Wednesday, December 6, 2017

Evolving understandings of racism, preferred terminology and historical fiction

I participated briefly in a very interesting exchange on Twitter on the term "gypsy" a week or so ago, mostly by reading the thread, but I did ask one question, one I'd love to get some more thoughts and answers on.

The question I was trying to ask, though I don't think I worded it very well then was about historical fiction. I'm asking it again here in hopes of getting some more responses and thoughts.

"How do you handle terms and attitudes that are now considered racist/inappropriate when dealing with a story set in a time when those attitudes were considered normal/acceptable?"

Personally, I lean on the side of authenticity - if the terminology or attitude was common in primary sources of the time then I don't see an issue with using it - if appropriate for the characters and storylines. Don't go using it just because you can. A fine line... But one that can be trodden I think. Examples include the Book of Negroes (TV series at least), and Outlander (books and TV series both).

I should note that the responses I got to the question when I asked it on Twitter ranged from "yes, authenticity is good, but add warnings so people can chose if they feel like dealing with the attitudes right now" to what felt like "don't write or read those stories. They're racist", though that was never actually said. A fair enough point, but doesn't that cut out most of the past then as fodder for writing?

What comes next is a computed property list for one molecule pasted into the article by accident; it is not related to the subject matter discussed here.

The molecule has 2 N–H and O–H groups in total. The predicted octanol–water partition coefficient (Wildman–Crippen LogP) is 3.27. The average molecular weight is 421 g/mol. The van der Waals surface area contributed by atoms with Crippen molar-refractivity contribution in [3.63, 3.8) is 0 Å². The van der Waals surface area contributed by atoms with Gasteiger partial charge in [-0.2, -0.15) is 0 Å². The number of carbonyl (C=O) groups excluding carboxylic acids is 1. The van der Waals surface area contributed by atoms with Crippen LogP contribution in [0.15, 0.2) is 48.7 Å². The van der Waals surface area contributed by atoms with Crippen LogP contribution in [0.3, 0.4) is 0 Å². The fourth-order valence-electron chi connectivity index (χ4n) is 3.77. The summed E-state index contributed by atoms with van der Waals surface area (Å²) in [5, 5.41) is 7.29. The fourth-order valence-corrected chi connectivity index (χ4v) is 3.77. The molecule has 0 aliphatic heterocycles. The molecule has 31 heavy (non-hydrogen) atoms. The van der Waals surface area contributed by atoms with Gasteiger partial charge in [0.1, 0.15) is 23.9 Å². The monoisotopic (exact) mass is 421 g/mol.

At least if you don't want "modern characters in period dress" which is an issue I've felt with quite a lot of popular historical fiction, and those books tend to end up on my DNF pile pretty quickly. Not every character in a time period is going to be "enlightened" and "modern" by our standards. Is it realistic of us to expect that in our reading? and if so, doesn't that then construct false impressions of a particular time period?

I'm forever debating variations of this with people I know - mostly on topics of women's rights and legal standing in ancient Rome or Greece (I come down on the "that's the way it was, now how was it justified/accepted/understood in that time" side of the debate, vs. the "that's wrong, it never should have been that way, they're so backwards, how did we ever accept it" side of the debate, which to me gets in the way of trying to understand the way people thought and acted in the past).

This is a question I'm poking at a bit, trying to find an answer that works - I have dreams of one day writing a novel or two myself, and the ideas I have are mostly historically-oriented, so this is something I'm trying to figure out (around reading books about the times I'm interested in to try and lock down facts and ideas that I could use). Whether it'll actually happen or not, I don't know.

What solutions are there to this question? I'd love to know - and not actually being a writer, I'm sure I'm missing some ideas and options. Thing is, while I know I prefer "realism" in what I'm reading when it comes to historical fiction, I also don't want the books I like to be offensive to people either - thus trying to figure out the balancing act.

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